The Pakistani government's official death toll as of November 2005 stood at 87,350 although it is estimated that the death toll could have reached over 100,000. Approximately 138,000 were injured and over 3.5 million rendered homeless. According to government figures, 19,000 children died in the earthquake, most of them in widespread collapses of school buildings. The earthquake affected more than 500,000 families. In addition, approximately 250,000 farm animals died due to the collapse of stone barns, and more than 500,000 large animals required immediate shelter from the harsh winter. About 200 soldiers were also killed in the epicentral area.
As Saturday is a normal school day in the region, most students were at schools when the earthquake struck. Many were buried under collapsed school buildings. In Mansehra District, Khyber Pakhtunkhwa, one collapsing school killed 350 students, while another school in the same district killed an additional fifty students. Many people were also trapped in their homes and because it was the month of Ramadan, most people were taking a nap after their pre-dawn meal and did not have time to escape. Reports indicate that entire towns and villages were completely wiped out in northern Pakistan, with other surrounding areas also suffering severe damage.
- "...a second, massive wave of death will happen if we do not step up our efforts now", Kofi Annan said on 20 October with reference to the thousand remote villages in which people "are in need of medical attention, food, clean water and shelter and the 120,000 survivors that have not yet been reached."
According to Pakistan's Interior Minister Aftab Ahmad Sherpao, Prime Minister Shaukat Aziz "made the appeal to survivors" on 26 October to come down to valleys and cities for relief, because bad weather, mountainous terrain, landslides and blocked roads are making it difficult for relief workers to reach each house and the winter snows are imminent."
Four deaths were reported in Afghanistan, including a young girl who died in Jalalabad, after a wall collapsed on her. The quake was felt in Kabul, but the effects were minimal there.
The national and international humanitarian response to the crisis was extensive. In the initial phases of response, the Pakistan Medical corps, Corps of Engineers, Army aviation and a large number of infantry units played important roles. Lt. Gen Afzal, Maj. Gen. Imtiaz, and Maj. Gen Javid were the leaders of their formations. Maj. Gen Farrukh Seir was in charge of foreign relief co-ordination. The relief work in the Indian territory of Jammu and Kashmir was led by IAS officers of the state administration, Bashir Runyal and Jaipal Singh Law. In early 2006, the Government of Pakistan organized a donors' conference to raise money for reconstruction and development of the area. A total of $6.2 billion was pledged and a large amount of the money was delivered in terms of services of international NGOs with high pay scales. The rest of the money pledged, which was given to the Government of Pakistan for reconstruction and development, was used by a reconstruction authority called Earthquake Reconstruction and Rehabilitation Authority.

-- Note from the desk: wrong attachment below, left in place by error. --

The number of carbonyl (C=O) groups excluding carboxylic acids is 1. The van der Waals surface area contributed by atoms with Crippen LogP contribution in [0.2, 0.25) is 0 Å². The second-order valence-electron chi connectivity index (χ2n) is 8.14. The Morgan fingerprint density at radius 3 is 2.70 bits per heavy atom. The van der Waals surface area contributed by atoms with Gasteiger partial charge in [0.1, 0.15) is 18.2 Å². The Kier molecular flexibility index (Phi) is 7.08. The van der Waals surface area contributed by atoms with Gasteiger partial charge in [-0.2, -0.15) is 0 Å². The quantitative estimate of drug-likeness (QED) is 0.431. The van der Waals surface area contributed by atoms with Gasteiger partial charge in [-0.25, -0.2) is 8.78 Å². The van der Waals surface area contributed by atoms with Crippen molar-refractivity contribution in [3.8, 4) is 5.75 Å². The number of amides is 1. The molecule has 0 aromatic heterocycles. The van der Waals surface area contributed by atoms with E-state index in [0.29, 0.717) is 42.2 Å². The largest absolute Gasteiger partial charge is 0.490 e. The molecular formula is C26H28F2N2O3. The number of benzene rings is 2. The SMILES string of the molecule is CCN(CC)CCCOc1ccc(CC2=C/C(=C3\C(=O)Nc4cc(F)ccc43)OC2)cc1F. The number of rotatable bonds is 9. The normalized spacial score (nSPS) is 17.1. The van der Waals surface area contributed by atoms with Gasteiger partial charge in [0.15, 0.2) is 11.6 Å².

Well over US$5.4 billion (400 billion Pakistani rupees) in aid arrived from all around the world. US Marine and Army helicopters stationed in neighbouring Afghanistan quickly flew aid into the devastated region along with five CH-47 Chinook helicopters from the Royal Air Force that were deployed from the United Kingdom. Five crossing points were opened on the Line of Control (LOC), between India and Pakistan, to facilitate the flow of humanitarian and medical aid to the affected region, and aid teams from different parts of Pakistan and around the world came to the region to assist in relief efforts.